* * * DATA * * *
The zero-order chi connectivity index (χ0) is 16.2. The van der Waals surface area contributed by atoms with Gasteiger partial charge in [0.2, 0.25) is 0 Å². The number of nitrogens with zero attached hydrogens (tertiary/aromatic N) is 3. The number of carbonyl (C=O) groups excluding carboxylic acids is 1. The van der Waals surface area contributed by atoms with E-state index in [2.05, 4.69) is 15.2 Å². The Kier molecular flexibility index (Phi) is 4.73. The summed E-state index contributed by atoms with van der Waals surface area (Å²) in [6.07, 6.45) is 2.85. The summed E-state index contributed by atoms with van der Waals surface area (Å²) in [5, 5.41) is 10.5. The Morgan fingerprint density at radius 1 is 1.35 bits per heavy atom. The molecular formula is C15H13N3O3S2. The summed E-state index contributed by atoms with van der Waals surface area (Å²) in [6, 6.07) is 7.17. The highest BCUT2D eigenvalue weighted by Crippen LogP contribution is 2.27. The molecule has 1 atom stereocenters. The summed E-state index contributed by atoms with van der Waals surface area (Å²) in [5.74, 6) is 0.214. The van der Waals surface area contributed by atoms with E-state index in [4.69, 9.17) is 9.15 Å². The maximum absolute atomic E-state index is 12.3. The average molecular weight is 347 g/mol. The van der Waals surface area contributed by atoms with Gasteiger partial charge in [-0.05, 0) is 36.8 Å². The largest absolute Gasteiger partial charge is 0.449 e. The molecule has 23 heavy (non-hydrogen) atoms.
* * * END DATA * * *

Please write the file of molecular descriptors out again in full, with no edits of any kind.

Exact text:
The zero-order chi connectivity index (χ0) is 16.2. The van der Waals surface area contributed by atoms with Gasteiger partial charge in [0.2, 0.25) is 0 Å². The number of nitrogens with zero attached hydrogens (tertiary/aromatic N) is 3. The number of carbonyl (C=O) groups excluding carboxylic acids is 1. The van der Waals surface area contributed by atoms with E-state index in [2.05, 4.69) is 15.2 Å². The Kier molecular flexibility index (Phi) is 4.73. The summed E-state index contributed by atoms with van der Waals surface area (Å²) in [6.07, 6.45) is 2.85. The summed E-state index contributed by atoms with van der Waals surface area (Å²) in [5, 5.41) is 10.5. The Morgan fingerprint density at radius 1 is 1.35 bits per heavy atom. The molecular formula is C15H13N3O3S2. The summed E-state index contributed by atoms with van der Waals surface area (Å²) in [6, 6.07) is 7.17. The highest BCUT2D eigenvalue weighted by Crippen LogP contribution is 2.27. The molecule has 1 atom stereocenters. The summed E-state index contributed by atoms with van der Waals surface area (Å²) in [5.74, 6) is 0.214. The van der Waals surface area contributed by atoms with E-state index in [4.69, 9.17) is 9.15 Å². The maximum absolute atomic E-state index is 12.3. The average molecular weight is 347 g/mol. The van der Waals surface area contributed by atoms with Gasteiger partial charge in [-0.05, 0) is 36.8 Å². The largest absolute Gasteiger partial charge is 0.449 e. The molecule has 23 heavy (non-hydrogen) atoms.